Air Canada releases statement for AC624 Halifax incident

Air Canada Press Release | May 18, 2017

Estimated reading time 2 minutes, 1 seconds.

Air Canada has released the following statement in regards to the Transportation Safety Board of Canada’s (TSB’s) report on the AC624 Halifax incident:

“Air Canada is in receipt of the Transportation Safety Board of Canada report on the incident involving AC624 in March 2015. We are appreciative of the TSB’s efforts to thoroughly investigate this matter and make recommendations aimed at improving aviation safety. Air Canada is committed to continuing to improve passenger safety.

These continuing efforts, many of which have been already implemented, include working with stakeholders and addressing various issues raised in the report, including:

  • Outfitting its Airbus narrow-body aircraft that are not already equipped with GPS and upgrading ground proximity warning technology aboard aircraft. The GPS program is expected to be complete by the end of the year;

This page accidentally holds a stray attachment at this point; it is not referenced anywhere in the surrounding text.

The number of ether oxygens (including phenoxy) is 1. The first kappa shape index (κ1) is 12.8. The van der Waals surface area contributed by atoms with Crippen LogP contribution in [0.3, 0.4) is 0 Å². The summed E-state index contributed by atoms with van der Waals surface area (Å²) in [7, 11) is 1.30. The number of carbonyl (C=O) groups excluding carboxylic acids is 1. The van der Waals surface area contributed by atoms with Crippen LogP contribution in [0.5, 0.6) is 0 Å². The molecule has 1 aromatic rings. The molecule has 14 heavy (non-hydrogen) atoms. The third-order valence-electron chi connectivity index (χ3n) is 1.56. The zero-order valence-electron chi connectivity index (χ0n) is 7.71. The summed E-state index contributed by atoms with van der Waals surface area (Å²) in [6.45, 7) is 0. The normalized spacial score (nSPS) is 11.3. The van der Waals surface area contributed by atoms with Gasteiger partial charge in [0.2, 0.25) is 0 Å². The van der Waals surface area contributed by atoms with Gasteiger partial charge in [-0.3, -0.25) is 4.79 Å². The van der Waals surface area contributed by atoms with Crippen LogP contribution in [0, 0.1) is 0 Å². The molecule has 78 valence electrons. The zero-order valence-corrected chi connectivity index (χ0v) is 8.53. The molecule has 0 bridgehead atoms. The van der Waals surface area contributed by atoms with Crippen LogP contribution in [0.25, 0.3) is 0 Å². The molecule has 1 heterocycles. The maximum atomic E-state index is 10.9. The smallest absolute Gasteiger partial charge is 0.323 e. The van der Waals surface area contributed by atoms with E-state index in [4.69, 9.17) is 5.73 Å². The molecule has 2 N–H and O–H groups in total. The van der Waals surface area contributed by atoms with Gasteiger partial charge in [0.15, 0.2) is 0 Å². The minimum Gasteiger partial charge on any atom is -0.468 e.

• Continuing discussions with Transport Canada on new requirements tying approach minimums to airport runway lighting. The report found runway lighting to be a cause and contributing factor and Air Canada has since worked with the Halifax International Airport Authority to upgrade lighting at the airport;
  • Conducting outreach, starting last year, to other airports across the country related to runway lighting upgrade programs and certain airports have already agreed to upgrades;
  • Reviewing emergency response plans and consulting with Transport Canada to ensure responsibilities are properly delegated to those bodies best equipped to deliver the services. For example, Air Canada believes local airport authorities are best positioned to organize and coordinate passenger transport in event of emergencies on airport properties; and
  • Air Canada’s Standard Operating Procedures on approaches have been approved by Transport Canada. Nonetheless, Air Canada has amended its procedures with respect to approaches during periods of severe and adverse weather phenomena. These changes are designed to validate and strengthen minimum requirements.

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